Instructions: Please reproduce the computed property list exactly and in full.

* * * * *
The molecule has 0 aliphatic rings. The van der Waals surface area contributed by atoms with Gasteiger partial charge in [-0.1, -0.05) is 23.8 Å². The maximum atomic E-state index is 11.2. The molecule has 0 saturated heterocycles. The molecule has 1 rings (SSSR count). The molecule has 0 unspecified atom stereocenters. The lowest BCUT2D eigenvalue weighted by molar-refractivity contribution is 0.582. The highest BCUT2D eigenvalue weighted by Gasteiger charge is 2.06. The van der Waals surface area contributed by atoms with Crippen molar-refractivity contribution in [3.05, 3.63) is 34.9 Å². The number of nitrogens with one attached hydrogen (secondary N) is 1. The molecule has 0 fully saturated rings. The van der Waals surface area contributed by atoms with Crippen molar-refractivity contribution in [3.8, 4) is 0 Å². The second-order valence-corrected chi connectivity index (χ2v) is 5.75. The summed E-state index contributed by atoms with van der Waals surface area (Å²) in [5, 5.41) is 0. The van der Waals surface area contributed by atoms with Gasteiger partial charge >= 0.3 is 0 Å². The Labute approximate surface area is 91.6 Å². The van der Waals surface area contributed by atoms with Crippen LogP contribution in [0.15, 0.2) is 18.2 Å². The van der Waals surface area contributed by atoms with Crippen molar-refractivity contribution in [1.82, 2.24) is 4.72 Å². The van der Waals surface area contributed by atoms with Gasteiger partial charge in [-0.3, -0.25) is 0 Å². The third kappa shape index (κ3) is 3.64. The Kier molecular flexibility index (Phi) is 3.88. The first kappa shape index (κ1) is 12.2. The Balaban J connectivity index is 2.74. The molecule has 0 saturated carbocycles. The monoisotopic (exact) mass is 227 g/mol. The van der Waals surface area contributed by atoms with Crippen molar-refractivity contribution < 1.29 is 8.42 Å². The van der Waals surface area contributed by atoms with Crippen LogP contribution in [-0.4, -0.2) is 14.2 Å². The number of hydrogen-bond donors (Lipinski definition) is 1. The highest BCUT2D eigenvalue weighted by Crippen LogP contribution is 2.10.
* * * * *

The molecule has 0 aliphatic rings. The van der Waals surface area contributed by atoms with Gasteiger partial charge in [-0.1, -0.05) is 23.8 Å². The maximum atomic E-state index is 11.2. The molecule has 0 saturated heterocycles. The molecule has 1 rings (SSSR count). The molecule has 0 unspecified atom stereocenters. The lowest BCUT2D eigenvalue weighted by molar-refractivity contribution is 0.582. The highest BCUT2D eigenvalue weighted by Gasteiger charge is 2.06. The van der Waals surface area contributed by atoms with Crippen molar-refractivity contribution in [3.05, 3.63) is 34.9 Å². The number of nitrogens with one attached hydrogen (secondary N) is 1. The molecule has 0 fully saturated rings. The van der Waals surface area contributed by atoms with Crippen molar-refractivity contribution in [3.8, 4) is 0 Å². The second-order valence-corrected chi connectivity index (χ2v) is 5.75. The summed E-state index contributed by atoms with van der Waals surface area (Å²) in [5, 5.41) is 0. The van der Waals surface area contributed by atoms with Gasteiger partial charge >= 0.3 is 0 Å². The Labute approximate surface area is 91.6 Å². The van der Waals surface area contributed by atoms with Crippen LogP contribution in [0.15, 0.2) is 18.2 Å². The van der Waals surface area contributed by atoms with Crippen molar-refractivity contribution in [1.82, 2.24) is 4.72 Å². The van der Waals surface area contributed by atoms with Gasteiger partial charge in [-0.3, -0.25) is 0 Å². The third kappa shape index (κ3) is 3.64. The Kier molecular flexibility index (Phi) is 3.88. The first kappa shape index (κ1) is 12.2. The Balaban J connectivity index is 2.74. The molecule has 0 saturated carbocycles. The monoisotopic (exact) mass is 227 g/mol. The van der Waals surface area contributed by atoms with Crippen molar-refractivity contribution < 1.29 is 8.42 Å². The van der Waals surface area contributed by atoms with Crippen LogP contribution in [-0.4, -0.2) is 14.2 Å². The number of hydrogen-bond donors (Lipinski definition) is 1. The highest BCUT2D eigenvalue weighted by Crippen LogP contribution is 2.10.